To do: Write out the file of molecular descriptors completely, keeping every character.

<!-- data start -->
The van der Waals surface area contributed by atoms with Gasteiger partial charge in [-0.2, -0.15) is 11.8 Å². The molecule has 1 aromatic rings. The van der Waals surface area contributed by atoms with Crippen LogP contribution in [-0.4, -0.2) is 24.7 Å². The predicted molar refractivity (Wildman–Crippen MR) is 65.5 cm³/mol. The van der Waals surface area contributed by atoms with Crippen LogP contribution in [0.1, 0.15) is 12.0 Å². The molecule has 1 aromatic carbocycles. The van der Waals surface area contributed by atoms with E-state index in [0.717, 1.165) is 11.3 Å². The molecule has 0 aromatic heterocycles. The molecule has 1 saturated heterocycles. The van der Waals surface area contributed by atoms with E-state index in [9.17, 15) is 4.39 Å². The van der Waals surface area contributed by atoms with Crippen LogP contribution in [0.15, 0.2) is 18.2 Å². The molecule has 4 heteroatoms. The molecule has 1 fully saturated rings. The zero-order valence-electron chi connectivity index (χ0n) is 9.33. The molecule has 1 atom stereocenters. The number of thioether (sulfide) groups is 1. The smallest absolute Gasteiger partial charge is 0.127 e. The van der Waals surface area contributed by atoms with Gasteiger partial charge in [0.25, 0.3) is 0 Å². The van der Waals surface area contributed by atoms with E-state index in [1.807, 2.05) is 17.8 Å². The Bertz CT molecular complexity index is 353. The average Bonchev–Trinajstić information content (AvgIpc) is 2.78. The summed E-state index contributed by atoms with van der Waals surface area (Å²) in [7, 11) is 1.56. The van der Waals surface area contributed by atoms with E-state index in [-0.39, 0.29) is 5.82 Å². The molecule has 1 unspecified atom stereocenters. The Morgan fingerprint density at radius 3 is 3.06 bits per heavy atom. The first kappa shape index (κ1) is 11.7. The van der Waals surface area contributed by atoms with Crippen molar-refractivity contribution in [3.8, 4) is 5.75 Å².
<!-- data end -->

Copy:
The van der Waals surface area contributed by atoms with Gasteiger partial charge in [-0.2, -0.15) is 11.8 Å². The molecule has 1 aromatic rings. The van der Waals surface area contributed by atoms with Crippen LogP contribution in [-0.4, -0.2) is 24.7 Å². The predicted molar refractivity (Wildman–Crippen MR) is 65.5 cm³/mol. The van der Waals surface area contributed by atoms with Crippen LogP contribution in [0.1, 0.15) is 12.0 Å². The molecule has 1 aromatic carbocycles. The van der Waals surface area contributed by atoms with E-state index in [0.717, 1.165) is 11.3 Å². The molecule has 0 aromatic heterocycles. The molecule has 1 saturated heterocycles. The van der Waals surface area contributed by atoms with E-state index in [9.17, 15) is 4.39 Å². The van der Waals surface area contributed by atoms with Crippen LogP contribution in [0.15, 0.2) is 18.2 Å². The molecule has 4 heteroatoms. The molecule has 1 fully saturated rings. The zero-order valence-electron chi connectivity index (χ0n) is 9.33. The molecule has 1 atom stereocenters. The number of thioether (sulfide) groups is 1. The smallest absolute Gasteiger partial charge is 0.127 e. The van der Waals surface area contributed by atoms with Gasteiger partial charge in [0.25, 0.3) is 0 Å². The van der Waals surface area contributed by atoms with E-state index in [1.807, 2.05) is 17.8 Å². The Bertz CT molecular complexity index is 353. The average Bonchev–Trinajstić information content (AvgIpc) is 2.78. The summed E-state index contributed by atoms with van der Waals surface area (Å²) in [7, 11) is 1.56. The van der Waals surface area contributed by atoms with E-state index in [-0.39, 0.29) is 5.82 Å². The molecule has 1 unspecified atom stereocenters. The Morgan fingerprint density at radius 3 is 3.06 bits per heavy atom. The first kappa shape index (κ1) is 11.7. The van der Waals surface area contributed by atoms with Crippen molar-refractivity contribution in [3.8, 4) is 5.75 Å².